Security operations teams are engaged in a constant struggle to keep up with the volume of security alerts, maintain the right skills, and manage incident response processes.
They want quality information, presented in a way that makes it easy to grasp and react to quickly. They want not to be bogged down in security alerts, and not to spend precious time searching for information. They want every task that can be automated to be automated. They want to have one central place where they can ingest all the information needed to make decisions that will minimize IT and business risk for their organizations.
In short: they want a technological solution that is built with them in mind.
Siemplify ThreatNexus is such a solution, and it’s already being widely used globally by enterprise and MSSP security teams to power their security operations centers (SOCs).
The analyst’s needs and wants
“Time and again we hear analysts rave about ThreatNexus’s ability to raise their game. No longer focused on low-level, mundane tasks and mind-numbing activities, they are able to focus on the value added work they were trained for,” says Amos Stern, co-founder and CEO of Siemplify.
The list of individual processes that can be automated is growing, and effective automation simplifies routine tasks (e.g. creating a connection between different pieces of the puzzle, data gathering, alerts context enrichment). Yet, even the most advanced automation systems filter only a percentage of security alerts that register on a company’s network.
Stern says that, while effective automation is a component of orchestration that addresses both automated machine-driven and analyst-led response, it is important to recognize that automation alone is not the answer.
Still, ThreatNexus’s capability to mix manual and automated activities into a single flow is what makes it stand out. “Most security leaders recognize they are not going to automate away risk. But automation can be leveraged where possible, and empower the analyst where manual investigation is needed,” he notes.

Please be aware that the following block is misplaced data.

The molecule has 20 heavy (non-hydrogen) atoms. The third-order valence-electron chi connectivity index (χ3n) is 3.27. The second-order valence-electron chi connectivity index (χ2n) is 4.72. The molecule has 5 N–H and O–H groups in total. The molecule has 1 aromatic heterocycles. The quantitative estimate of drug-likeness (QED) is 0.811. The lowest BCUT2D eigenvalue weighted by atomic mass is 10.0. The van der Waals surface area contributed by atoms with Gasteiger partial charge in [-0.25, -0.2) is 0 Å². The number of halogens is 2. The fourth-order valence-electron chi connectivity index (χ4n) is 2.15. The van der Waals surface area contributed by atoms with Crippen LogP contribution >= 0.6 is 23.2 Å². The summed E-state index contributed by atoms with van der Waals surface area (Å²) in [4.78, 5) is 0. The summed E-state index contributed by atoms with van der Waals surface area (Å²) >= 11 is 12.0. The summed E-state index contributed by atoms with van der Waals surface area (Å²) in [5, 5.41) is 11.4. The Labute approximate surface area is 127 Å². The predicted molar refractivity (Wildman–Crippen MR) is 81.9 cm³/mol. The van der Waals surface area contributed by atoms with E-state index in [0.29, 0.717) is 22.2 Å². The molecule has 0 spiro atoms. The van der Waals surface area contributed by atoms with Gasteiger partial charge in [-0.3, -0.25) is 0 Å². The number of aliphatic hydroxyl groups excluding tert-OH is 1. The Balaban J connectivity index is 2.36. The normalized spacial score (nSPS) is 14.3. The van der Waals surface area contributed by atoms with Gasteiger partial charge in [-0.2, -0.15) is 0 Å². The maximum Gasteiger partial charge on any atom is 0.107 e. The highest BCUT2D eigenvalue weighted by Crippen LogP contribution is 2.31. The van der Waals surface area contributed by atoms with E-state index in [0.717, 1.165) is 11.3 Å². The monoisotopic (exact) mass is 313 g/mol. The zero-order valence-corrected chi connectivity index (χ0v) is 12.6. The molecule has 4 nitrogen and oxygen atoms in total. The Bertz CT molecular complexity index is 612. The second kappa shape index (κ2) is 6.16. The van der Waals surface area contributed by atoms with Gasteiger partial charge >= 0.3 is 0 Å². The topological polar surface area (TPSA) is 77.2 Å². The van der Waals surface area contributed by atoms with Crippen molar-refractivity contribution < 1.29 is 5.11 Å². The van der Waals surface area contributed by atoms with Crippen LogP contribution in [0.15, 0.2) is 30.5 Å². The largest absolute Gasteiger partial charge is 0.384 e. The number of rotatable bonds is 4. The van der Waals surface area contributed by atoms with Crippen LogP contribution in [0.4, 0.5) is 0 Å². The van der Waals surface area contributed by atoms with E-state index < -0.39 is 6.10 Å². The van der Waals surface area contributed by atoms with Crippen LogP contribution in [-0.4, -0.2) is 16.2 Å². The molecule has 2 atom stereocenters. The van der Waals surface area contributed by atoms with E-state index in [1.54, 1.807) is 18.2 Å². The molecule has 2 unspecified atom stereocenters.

That’s especially important when you known the problems plaguing security operations: too many point solutions and not enough integration; alert fatigue; and a shortage of good analysts. That last problem is also getting worse, and it doesn’t help that getting buried in basic tasks and immense pressure are driving burnout and a high turnover among these professionals.
ThreatNexus reduces alerts by 80% and triples analyst efficiency, and dramatically reduces response time. It does so by providing the ability for analysts to perform their job from a single unified console, which enables them to handle large volumes of alerts and see the big picture in a matter of moments.
Siemplify’s founders’ military intelligence experience helped them create a platform that fuses together the disparate security data in organizations, and a proprietary graph architecture that leverages patented cyber ontology, as well as proprietary machine-learning algorithms, provides the context necessary to understand the full threat “story.”
Finally, ThreatNexus provides total visibility to measure, report and manage every aspect of the security operations center’s activity.
The SOC trifecta
“Building an effective SOC requires organizing internal resources and capabilities in a way that improves communication, increases efficiencies, and provides visibility across the security footprint,” Stern explains.
“Often the starting point is technology and architecture but it is not as simple as that – an effective SOC is predicated on the trifecta of people, process, and technology.”
Organizations need a well-trained team of professionals to operate and drive their SOC. And whether this team is built from in-house resources or by hiring fresh blood, organizations must consider which resources will be needed and must ensure that proper training is put in place to accelerate analysts ramp up and give them the capabilities they need to be effective.
These workers will then need processes, workflows and playbooks to not lose themselves needlessly and to be productive as they can be.
Lastly, they need the proverbial “single pane of glass” that can integrate their security environment, allow them to address the tsunami of alerts, reduce response time, and provide visible (and measurable!) ROI.
“Organizations require a centralized ‘workbench’ for security analysts to drive efficiency: a platform that provides the full scope of threat response to unify people, process, and technology and not just automate selective tasks,” Stern concludes.